Effective marketing today, especially to college-bound people, must include a strong content marketing component. Content marketing is the art of communicating with your targets without specifically selling your institution.
Modern prospects are savvy online shoppers, empowered by the vast array of information that the Internet can provide. Simultaneously, they have learned to ‘tune out’ much of traditional advertising, using Netflix and Hulu to avoid the bulk of TV commercials, switching radio stations when ads come on, and scrolling past sponsored stories in their Facebook newsfeeds.
The goal of content marketing is break through traditional advertising, to educate and inform your audience, providing them with something interesting enough to engage them while stopping short of a sales pitch. This type of non-interruptive marketing results in a deeper emotional connection than traditional advertising by prompting an interaction with your brand that provides real value to your target. However, in order to attract prospects effectively, you must provide them with something that will be fundamentally interesting to them, something they will love.
Colleges and universities are in a very strong position to engage in this practice because of the vast array of expertise they hold on a variety of subjects. Here are a few examples of how you can engage in content marketing at your institution:
- Recruit professors to start a podcast on their research findings, debates in their field, and relevant stories. High school students (or their parents and influencers) searching for this kind of content because of their passion for the subject may have never heard of your institution, but would be likely to now develop a favorable impression of your institution as a valuable resource. The information and insights they gain from these faculty members may even inspire them to reach out to you for more information.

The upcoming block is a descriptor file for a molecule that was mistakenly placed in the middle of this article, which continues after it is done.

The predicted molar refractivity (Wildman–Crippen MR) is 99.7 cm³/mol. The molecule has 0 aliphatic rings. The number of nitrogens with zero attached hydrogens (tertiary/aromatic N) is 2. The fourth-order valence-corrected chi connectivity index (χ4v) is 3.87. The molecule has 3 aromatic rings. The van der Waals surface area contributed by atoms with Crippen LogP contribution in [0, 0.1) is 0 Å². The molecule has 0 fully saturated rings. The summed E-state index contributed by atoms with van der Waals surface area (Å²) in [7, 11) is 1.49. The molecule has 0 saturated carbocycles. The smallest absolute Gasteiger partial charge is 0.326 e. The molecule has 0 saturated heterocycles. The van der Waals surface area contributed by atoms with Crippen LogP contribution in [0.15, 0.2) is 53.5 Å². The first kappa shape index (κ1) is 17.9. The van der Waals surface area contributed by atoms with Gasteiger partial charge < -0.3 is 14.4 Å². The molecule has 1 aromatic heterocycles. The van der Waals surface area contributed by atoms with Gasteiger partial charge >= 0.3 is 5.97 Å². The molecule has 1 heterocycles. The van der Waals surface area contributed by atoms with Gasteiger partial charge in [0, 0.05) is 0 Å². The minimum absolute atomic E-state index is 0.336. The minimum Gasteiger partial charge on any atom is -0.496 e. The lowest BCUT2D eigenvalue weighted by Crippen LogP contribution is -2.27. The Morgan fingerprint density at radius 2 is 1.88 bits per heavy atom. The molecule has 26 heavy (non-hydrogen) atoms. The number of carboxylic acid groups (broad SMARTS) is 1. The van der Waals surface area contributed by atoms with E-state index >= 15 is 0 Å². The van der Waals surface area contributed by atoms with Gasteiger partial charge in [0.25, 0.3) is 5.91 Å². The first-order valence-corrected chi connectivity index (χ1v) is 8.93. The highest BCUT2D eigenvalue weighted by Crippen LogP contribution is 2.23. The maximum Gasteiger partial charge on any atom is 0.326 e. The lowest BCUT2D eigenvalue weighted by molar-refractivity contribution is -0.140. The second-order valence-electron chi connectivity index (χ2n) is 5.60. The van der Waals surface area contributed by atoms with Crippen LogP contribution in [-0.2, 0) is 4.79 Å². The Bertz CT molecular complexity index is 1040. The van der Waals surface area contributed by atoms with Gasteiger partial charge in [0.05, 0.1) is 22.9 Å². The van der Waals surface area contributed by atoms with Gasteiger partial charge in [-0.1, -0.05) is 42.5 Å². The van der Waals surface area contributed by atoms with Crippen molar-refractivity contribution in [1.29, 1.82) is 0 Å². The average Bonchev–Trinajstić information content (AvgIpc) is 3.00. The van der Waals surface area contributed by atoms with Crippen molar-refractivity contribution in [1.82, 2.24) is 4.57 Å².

- Start a blog for one of your academic programs or majors. Blogs are an easy way for institutions to start experimenting with content marketing, with low barriers to entry for students, alumni, and faculty to each contribute their thoughts and experiences. An academic program focusing on sustainability, for example, could include posts from alumni of that program on the work they are doing and types of jobs you can find in that industry. Students could be enlisted to create short videos on their class assignments and projects being done on campus, and faculty members can contribute commentary on breaking news in the field. A robust blog with regular posts, photographs, and video will help prospects visualize what their academic life will be like at your institution, while engaging them in a subject they are passionate about
- Ask your financial aid director to host a webinar about decoding financial aid ‘lingo’ and different options for paying for college. Invite parents, students, and guidance counselors to the live event, and then post the video on your website and YouTube channel for others to watch. By being transparent and helpful in answering some of the most confusing and emotionally charged questions in higher education, you leave viewers with a favorable impression of your institution.
The power of content marketing is that if you provide the right content in the right place at the right time, it becomes relevant and helpful to your customers, rather than disruptive. It allows prospects and their influencers to have interactions with your brand that they seek out, rather than try to avoid.
Content marketing has a purpose at all stages of the funnel, but the goal you must always bear in mind is to build trust over the long term, by providing relevant, useful information. How is your institution using content marketing?